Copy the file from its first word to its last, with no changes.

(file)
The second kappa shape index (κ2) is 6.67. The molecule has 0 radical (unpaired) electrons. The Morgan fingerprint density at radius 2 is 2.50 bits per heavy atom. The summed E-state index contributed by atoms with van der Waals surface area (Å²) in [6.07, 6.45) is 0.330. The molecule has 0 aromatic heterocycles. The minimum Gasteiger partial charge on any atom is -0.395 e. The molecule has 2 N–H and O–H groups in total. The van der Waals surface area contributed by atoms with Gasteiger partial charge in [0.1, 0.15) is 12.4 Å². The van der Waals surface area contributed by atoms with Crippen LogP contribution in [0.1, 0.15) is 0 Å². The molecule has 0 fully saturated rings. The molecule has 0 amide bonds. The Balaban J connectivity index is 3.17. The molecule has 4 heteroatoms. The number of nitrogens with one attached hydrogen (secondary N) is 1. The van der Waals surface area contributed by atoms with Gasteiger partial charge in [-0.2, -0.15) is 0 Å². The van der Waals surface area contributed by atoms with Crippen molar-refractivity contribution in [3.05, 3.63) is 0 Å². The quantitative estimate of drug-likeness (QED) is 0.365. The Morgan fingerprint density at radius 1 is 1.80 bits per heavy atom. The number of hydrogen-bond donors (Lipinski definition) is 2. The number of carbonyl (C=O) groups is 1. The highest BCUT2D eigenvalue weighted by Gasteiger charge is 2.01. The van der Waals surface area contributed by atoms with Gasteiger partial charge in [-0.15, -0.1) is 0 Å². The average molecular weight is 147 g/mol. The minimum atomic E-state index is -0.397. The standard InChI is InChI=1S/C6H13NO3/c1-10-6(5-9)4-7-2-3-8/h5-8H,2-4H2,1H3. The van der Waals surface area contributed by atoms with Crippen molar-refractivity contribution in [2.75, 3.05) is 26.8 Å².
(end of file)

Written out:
The second kappa shape index (κ2) is 6.67. The molecule has 0 radical (unpaired) electrons. The Morgan fingerprint density at radius 2 is 2.50 bits per heavy atom. The summed E-state index contributed by atoms with van der Waals surface area (Å²) in [6.07, 6.45) is 0.330. The molecule has 0 aromatic heterocycles. The minimum Gasteiger partial charge on any atom is -0.395 e. The molecule has 2 N–H and O–H groups in total. The van der Waals surface area contributed by atoms with Gasteiger partial charge in [0.1, 0.15) is 12.4 Å². The van der Waals surface area contributed by atoms with Crippen LogP contribution in [0.1, 0.15) is 0 Å². The molecule has 0 fully saturated rings. The molecule has 0 amide bonds. The Balaban J connectivity index is 3.17. The molecule has 4 heteroatoms. The number of nitrogens with one attached hydrogen (secondary N) is 1. The van der Waals surface area contributed by atoms with Gasteiger partial charge in [-0.2, -0.15) is 0 Å². The van der Waals surface area contributed by atoms with Crippen molar-refractivity contribution in [3.05, 3.63) is 0 Å². The quantitative estimate of drug-likeness (QED) is 0.365. The Morgan fingerprint density at radius 1 is 1.80 bits per heavy atom. The number of hydrogen-bond donors (Lipinski definition) is 2. The number of carbonyl (C=O) groups is 1. The highest BCUT2D eigenvalue weighted by Gasteiger charge is 2.01. The van der Waals surface area contributed by atoms with Gasteiger partial charge in [-0.15, -0.1) is 0 Å². The average molecular weight is 147 g/mol. The minimum atomic E-state index is -0.397. The standard InChI is InChI=1S/C6H13NO3/c1-10-6(5-9)4-7-2-3-8/h5-8H,2-4H2,1H3. The van der Waals surface area contributed by atoms with Crippen molar-refractivity contribution in [2.75, 3.05) is 26.8 Å².